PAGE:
The truth then is that the corporal might not entirely be usurped by the cerebral. The truth, of course, is purely comic in this case, yet it does provide a link with the counterpart main plot and is an early indication that certain “truths” will ironically--though typically for a Shakespearean piece--be revealed by the lower characters. This point is especially important here, however, for it provides advance evidence of a thematic balance between both sides of dichotomous forms, where both contain some element of the compound “truth.” Although the plot now leads to Armado’s “court,” where Costard is to serve his confinement, on arrival, it is clear that we have all been lead up the proverbial garden path. Plot suddenly gives way, sometimes to theme, sometimes to pure comedy. Armado and Moth debate: the difference between melancholy and sadness; the virtue of “tough senior” and “tender juvenal” as proper pronouns; whether or not Moth is pretty and his saying apt, or vice-versa; eels; the heating of blood; the relationship between words--”study three years”--and their reference; Hercules; Samson; identification of the “humours” and so on. 2.1 returns to the main plot, with the arrival of the ladies and the meeting with the academics. 3.1 seems likewise to the point, when Armado quickly orders:
Sweet air! Go, tenderness of years, take this key, give enlargement to the swain, bring him festinately hither. I must employ him in a letter to my love. (3.1.4-6)
From here, however, words are similarly bandied about until Costard makes his appearance. From the order “give enlargement” at line three, 120 more lines of departure must be dallied until Costard is finally sent on his way. So much for plot development. Similarly, just as verbal witticisms confound the traditional notion of drama, so too various forms are utilised to confound the notion of unified text: the sonnets, the pantomime of Muscovites, the parade of the Nine Worthies, the tangential conundrums, such as, “What was a month old at Cain’s birth that is not five weeks old as of yet?”(4.2.34-35), as well as Holofernes’ extemporal epitaph:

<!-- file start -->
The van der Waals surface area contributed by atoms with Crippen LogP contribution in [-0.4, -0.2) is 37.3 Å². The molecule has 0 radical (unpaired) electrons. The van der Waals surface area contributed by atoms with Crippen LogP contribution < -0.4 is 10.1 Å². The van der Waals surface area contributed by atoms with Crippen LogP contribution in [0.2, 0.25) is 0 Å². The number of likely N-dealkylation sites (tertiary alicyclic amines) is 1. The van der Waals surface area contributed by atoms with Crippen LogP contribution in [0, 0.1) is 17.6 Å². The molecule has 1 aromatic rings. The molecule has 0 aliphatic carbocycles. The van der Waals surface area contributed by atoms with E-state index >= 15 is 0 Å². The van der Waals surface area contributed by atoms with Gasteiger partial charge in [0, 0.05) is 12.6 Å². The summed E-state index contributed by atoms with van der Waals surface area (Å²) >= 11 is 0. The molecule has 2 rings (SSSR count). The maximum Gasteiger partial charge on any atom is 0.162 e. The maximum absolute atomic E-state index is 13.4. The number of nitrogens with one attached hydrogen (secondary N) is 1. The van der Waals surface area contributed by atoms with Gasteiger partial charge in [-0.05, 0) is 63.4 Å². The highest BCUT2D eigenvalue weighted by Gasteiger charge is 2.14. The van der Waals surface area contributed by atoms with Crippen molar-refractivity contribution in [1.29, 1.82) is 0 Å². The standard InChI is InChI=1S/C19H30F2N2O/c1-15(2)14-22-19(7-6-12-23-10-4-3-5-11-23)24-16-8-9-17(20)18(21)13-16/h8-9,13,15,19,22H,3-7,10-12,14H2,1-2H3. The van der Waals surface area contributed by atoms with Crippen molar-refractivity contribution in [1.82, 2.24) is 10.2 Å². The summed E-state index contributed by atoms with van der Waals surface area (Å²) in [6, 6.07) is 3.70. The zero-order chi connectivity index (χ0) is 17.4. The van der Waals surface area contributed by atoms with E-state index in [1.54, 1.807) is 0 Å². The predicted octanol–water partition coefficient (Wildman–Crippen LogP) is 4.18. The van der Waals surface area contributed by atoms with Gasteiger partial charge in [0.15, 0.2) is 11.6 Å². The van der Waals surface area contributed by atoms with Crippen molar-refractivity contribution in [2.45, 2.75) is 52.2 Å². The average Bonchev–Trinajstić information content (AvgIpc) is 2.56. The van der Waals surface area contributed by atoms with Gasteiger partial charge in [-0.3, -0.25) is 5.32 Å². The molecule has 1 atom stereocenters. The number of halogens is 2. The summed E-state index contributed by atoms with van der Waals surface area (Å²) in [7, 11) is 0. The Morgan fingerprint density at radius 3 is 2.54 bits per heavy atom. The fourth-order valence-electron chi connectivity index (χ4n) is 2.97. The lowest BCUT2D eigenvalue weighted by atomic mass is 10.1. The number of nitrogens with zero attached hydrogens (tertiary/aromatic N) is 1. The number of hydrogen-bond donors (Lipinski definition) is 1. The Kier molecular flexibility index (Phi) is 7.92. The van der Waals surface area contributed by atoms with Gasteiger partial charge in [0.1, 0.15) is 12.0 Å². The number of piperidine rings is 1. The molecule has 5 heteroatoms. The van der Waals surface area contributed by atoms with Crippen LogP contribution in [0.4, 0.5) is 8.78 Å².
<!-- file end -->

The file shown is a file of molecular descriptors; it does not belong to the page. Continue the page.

The preyful princess pierc’d and prick’d a pretty pleasing pricket;
Some say a sore; but not a sore, till now made sore with shooting.
The dog did yell; put ’ell to sore, then sorel jumps from the thicket;
Or pricket sore, or else sore’ll the people fall a-hooting.
If sore be sore, then ’ell to sore makes fifty scores--
Of one sore I an hundred make, by adding one more L.(4.2.56-67)
Here, although ostensibly part of the fabula, since the subject is the hunted deer, we really have a weird and unwieldy poem, a contrast with the sonnets, where the deer itself finds its raison d’être in a text within a text. This, like the other examples, is a divergent passage that disturbs the possibility of a homogenous text and shows Love’s Labour’s Lost not only as experimental but even avant garde.
It is this series of jokes and jigs, caricatures and capers which take the place of action in driving the play forwards. Here then we see Shakespeare not only offering a structure which moves systematically, scene by scene, between the high and low characters, but generally supplanting the tried and tested for the untried and undetermined. Besides this, is seems clear that just as the plot itself is hardly a plot, so then the sub-plot is hardly a sub-plot. Point and counterpoint.
Above all else, Love’s Labour’s Lost is a labour of love in which language is both suitor and suited; and even here we find a masterful play of dichotomous forms. High and low language in Love’s Labour’s Lost is particularly piquant, for the familiar contrast between the versified nobles and prosaic commoners is augmented by Armado’s parody of high language:
O well-knit Samson, strong jointed Samson! I do excel thee in my rapier as much as thou didst me in carrying gates. I am in love too.
The parody, of course, comes not solely from Armado’s use of copia, but from his “mint of phrases”(1.1.164). In this case, that mint, “well-knit Samson, strong jointed Samson,” proves entirely worthless as true praise and is indicative of the succeeding self-flattery.